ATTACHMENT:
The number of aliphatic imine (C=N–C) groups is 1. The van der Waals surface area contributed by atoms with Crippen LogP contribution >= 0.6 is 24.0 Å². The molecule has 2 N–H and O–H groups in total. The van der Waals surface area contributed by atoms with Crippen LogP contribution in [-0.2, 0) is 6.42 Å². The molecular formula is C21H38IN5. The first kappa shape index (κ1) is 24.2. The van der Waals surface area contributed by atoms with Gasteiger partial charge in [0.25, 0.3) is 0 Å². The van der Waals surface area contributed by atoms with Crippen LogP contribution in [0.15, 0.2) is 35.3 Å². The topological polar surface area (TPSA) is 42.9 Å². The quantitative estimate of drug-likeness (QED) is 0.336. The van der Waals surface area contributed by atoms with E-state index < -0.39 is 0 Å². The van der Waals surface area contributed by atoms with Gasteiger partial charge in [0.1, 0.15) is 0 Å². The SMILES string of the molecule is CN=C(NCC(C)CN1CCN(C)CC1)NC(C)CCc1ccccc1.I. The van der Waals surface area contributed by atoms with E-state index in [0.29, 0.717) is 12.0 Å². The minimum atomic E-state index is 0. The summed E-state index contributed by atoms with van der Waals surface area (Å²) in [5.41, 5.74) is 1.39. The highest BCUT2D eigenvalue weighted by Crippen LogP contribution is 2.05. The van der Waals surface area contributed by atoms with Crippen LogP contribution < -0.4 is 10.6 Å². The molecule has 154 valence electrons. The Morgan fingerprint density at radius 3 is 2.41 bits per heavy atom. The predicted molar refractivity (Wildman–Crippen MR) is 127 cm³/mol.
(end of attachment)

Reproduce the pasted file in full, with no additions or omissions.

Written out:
The number of aliphatic imine (C=N–C) groups is 1. The van der Waals surface area contributed by atoms with Crippen LogP contribution >= 0.6 is 24.0 Å². The molecule has 2 N–H and O–H groups in total. The van der Waals surface area contributed by atoms with Crippen LogP contribution in [-0.2, 0) is 6.42 Å². The molecular formula is C21H38IN5. The first kappa shape index (κ1) is 24.2. The van der Waals surface area contributed by atoms with Gasteiger partial charge in [0.25, 0.3) is 0 Å². The van der Waals surface area contributed by atoms with Crippen LogP contribution in [0.15, 0.2) is 35.3 Å². The topological polar surface area (TPSA) is 42.9 Å². The quantitative estimate of drug-likeness (QED) is 0.336. The van der Waals surface area contributed by atoms with E-state index < -0.39 is 0 Å². The van der Waals surface area contributed by atoms with Gasteiger partial charge in [0.1, 0.15) is 0 Å². The SMILES string of the molecule is CN=C(NCC(C)CN1CCN(C)CC1)NC(C)CCc1ccccc1.I. The van der Waals surface area contributed by atoms with E-state index in [0.29, 0.717) is 12.0 Å². The minimum atomic E-state index is 0. The summed E-state index contributed by atoms with van der Waals surface area (Å²) in [5.41, 5.74) is 1.39. The highest BCUT2D eigenvalue weighted by Crippen LogP contribution is 2.05. The van der Waals surface area contributed by atoms with Crippen LogP contribution < -0.4 is 10.6 Å². The molecule has 154 valence electrons. The Morgan fingerprint density at radius 3 is 2.41 bits per heavy atom. The predicted molar refractivity (Wildman–Crippen MR) is 127 cm³/mol.